When it comes to geometry, two terms that are often used interchangeably are frustum and truncated solid. While both may refer to a shape with a unique geometry, they are not the same thing. In this article, we will attempt to explain the difference between the frustum and a truncated solid.

Frustum

A frustum is a geometric shape that is formed by slicing a solid shape into two parallel planes. The resulting shape that remains is called a frustum. A frustum has a unique geometry, and its properties can be derived by analyzing the original shape that it was derived from.

The most common type of frustum is a cone frustum. A cone frustum is derived by slicing a cone with a plane parallel to its base, and the resulting shape is a truncated cone. A frustum can also be derived from a pyramid, where the top portion of the pyramid is sliced off with a plane parallel to its base.

A frustum can be described by its height, base area, and the area of its top surface. These properties can be used to calculate various parameters of the frustum, such as its volume and surface area.

Truncated Solid

A truncated solid, on the other hand, refers to a shape that is derived by slicing a solid with a plane that is not parallel to its base. The resulting shape is a solid that has its top portion missing, but still retains its original geometry to some extent.

A truncated solid can be derived from a cone, pyramid, or any other solid shape. The resulting shape can vary depending on the angle of the slice and the shape of the solid that was used to derive it.

One of the most common types of truncated solids is a truncated pyramid. A truncated pyramid is derived by slicing a pyramid at an angle that is not parallel to its base. The resulting shape is a pyramid that has its top portion missing, but its base remains intact.

A truncated solid can be described by its height, base area, top area, and the angle of the slice. These properties can be used to calculate various parameters of the truncated solid, such as its volume and surface area.

Difference Between Frustum And Truncated Solid

Now that we have a basic understanding of what a frustum and a truncated solid are, let us examine the key differences between the two shapes.

1. Parallel vs. Non-Parallel Planes

The most significant difference between a frustum and a truncated solid is how they are derived. A frustum is formed by slicing a shape with two parallel planes, whereas a truncated solid is derived by slicing a shape with a non-parallel plane.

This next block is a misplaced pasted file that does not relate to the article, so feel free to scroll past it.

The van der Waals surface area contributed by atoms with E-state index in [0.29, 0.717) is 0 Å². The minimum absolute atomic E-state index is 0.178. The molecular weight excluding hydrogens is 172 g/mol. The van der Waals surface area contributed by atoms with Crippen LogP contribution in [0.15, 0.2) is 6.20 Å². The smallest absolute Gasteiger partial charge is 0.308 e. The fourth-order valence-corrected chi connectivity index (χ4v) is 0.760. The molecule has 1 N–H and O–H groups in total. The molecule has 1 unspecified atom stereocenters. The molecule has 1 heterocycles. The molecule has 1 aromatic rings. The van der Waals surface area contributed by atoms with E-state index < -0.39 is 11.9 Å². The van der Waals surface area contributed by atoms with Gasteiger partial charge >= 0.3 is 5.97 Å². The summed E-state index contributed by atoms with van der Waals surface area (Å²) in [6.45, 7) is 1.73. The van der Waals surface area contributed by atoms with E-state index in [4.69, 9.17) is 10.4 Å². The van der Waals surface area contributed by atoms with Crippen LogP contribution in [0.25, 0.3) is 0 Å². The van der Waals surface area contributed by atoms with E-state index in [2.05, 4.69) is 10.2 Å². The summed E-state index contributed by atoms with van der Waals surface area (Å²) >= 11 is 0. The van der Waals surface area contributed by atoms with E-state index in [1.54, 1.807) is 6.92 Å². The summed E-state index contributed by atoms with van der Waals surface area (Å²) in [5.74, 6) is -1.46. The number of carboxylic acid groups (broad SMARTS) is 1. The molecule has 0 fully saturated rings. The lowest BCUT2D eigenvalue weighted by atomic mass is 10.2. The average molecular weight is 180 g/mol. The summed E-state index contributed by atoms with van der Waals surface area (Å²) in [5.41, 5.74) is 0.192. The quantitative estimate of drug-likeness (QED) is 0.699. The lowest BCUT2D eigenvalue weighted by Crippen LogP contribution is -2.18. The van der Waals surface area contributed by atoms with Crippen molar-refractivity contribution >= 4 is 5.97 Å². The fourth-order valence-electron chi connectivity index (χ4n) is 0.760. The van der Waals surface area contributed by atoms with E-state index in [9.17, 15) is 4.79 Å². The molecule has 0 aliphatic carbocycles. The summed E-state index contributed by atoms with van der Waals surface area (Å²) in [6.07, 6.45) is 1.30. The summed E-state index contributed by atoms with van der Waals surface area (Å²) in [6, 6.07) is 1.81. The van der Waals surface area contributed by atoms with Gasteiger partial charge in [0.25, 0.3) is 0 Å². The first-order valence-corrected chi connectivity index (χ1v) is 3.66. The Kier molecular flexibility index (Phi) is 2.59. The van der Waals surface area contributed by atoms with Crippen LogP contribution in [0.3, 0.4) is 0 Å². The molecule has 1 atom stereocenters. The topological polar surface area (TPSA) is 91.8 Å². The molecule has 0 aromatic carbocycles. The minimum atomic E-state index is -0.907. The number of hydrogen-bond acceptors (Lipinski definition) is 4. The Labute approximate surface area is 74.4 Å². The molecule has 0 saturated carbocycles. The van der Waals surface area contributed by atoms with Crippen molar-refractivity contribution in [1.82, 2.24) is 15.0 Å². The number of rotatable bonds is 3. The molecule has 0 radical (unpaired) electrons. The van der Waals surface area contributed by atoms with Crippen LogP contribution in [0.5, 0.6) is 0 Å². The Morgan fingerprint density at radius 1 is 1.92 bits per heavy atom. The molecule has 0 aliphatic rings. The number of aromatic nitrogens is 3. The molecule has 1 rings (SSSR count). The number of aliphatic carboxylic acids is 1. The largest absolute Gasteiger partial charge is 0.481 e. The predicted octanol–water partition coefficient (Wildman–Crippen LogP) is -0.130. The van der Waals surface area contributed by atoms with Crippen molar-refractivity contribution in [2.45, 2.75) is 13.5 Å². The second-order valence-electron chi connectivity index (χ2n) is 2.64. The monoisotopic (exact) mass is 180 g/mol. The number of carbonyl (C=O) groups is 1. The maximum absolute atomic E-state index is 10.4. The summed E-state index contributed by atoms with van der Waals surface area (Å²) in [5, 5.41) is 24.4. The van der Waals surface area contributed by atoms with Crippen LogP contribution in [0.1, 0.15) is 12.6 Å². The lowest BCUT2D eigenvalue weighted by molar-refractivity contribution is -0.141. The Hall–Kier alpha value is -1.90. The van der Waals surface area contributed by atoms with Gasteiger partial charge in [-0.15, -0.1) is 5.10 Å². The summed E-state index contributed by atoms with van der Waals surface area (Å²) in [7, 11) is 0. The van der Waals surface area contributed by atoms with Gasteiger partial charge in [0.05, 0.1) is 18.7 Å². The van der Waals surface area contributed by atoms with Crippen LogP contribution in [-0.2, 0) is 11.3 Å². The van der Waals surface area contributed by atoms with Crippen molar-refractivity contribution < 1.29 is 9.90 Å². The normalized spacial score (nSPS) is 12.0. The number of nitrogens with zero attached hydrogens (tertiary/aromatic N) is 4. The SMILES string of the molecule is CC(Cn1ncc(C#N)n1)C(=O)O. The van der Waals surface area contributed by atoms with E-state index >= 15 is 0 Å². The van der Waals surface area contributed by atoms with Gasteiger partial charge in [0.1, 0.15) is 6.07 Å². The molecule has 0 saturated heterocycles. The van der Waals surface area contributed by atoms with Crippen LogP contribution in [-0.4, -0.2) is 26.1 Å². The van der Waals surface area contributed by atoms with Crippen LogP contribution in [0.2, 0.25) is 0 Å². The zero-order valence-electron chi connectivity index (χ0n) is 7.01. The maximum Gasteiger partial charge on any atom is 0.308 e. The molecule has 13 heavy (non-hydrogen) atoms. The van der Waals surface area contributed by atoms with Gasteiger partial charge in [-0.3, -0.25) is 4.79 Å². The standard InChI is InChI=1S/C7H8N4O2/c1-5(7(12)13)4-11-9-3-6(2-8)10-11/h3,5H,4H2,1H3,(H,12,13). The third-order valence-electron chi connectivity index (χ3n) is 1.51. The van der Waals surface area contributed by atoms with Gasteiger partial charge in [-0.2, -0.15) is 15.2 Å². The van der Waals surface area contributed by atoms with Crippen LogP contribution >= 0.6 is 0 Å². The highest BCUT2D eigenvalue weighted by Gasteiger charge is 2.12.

2. Retains Original Geometry vs. Modified Geometry

When a frustum is derived, the resulting shape retains the original geometry of the solid that it was derived from. The only difference is that the top portion of the shape is missing. On the other hand, a truncated solid may have a modified geometry due to the angled slice that was used to derive it.

3. Description by Base and Top Surface vs. Angle of the Slice

A frustum is described by its height, base area, and top surface area. A truncated solid is described by its height, base area, top area, and the angle of the slice that was used to derive it.

4. Unique Geometry vs. Multiple Shapes

A frustum has a unique geometry that can be derived from a cone or a pyramid. On the other hand, a truncated solid can be derived from any solid shape, including cones, pyramids, cylinders, and spheres.

Conclusion

While a frustum and a truncated solid may seem similar at first glance, they are two distinct shapes with unique properties. A frustum is derived by slicing a solid with two parallel planes, whereas a truncated solid is derived by slicing a solid with a plane that is not parallel to its base. A frustum retains the original geometry of the solid that it was derived from, while a truncated solid may have a modified geometry. Additionally, a frustum is described by its height, base area, and top surface area, whereas a truncated solid is described by its height, base area, top area, and the angle of the slice that was used to derive it. By understanding these key differences, we can appreciate the unique properties of each shape and their applications in various fields, including mathematics, engineering, and architecture.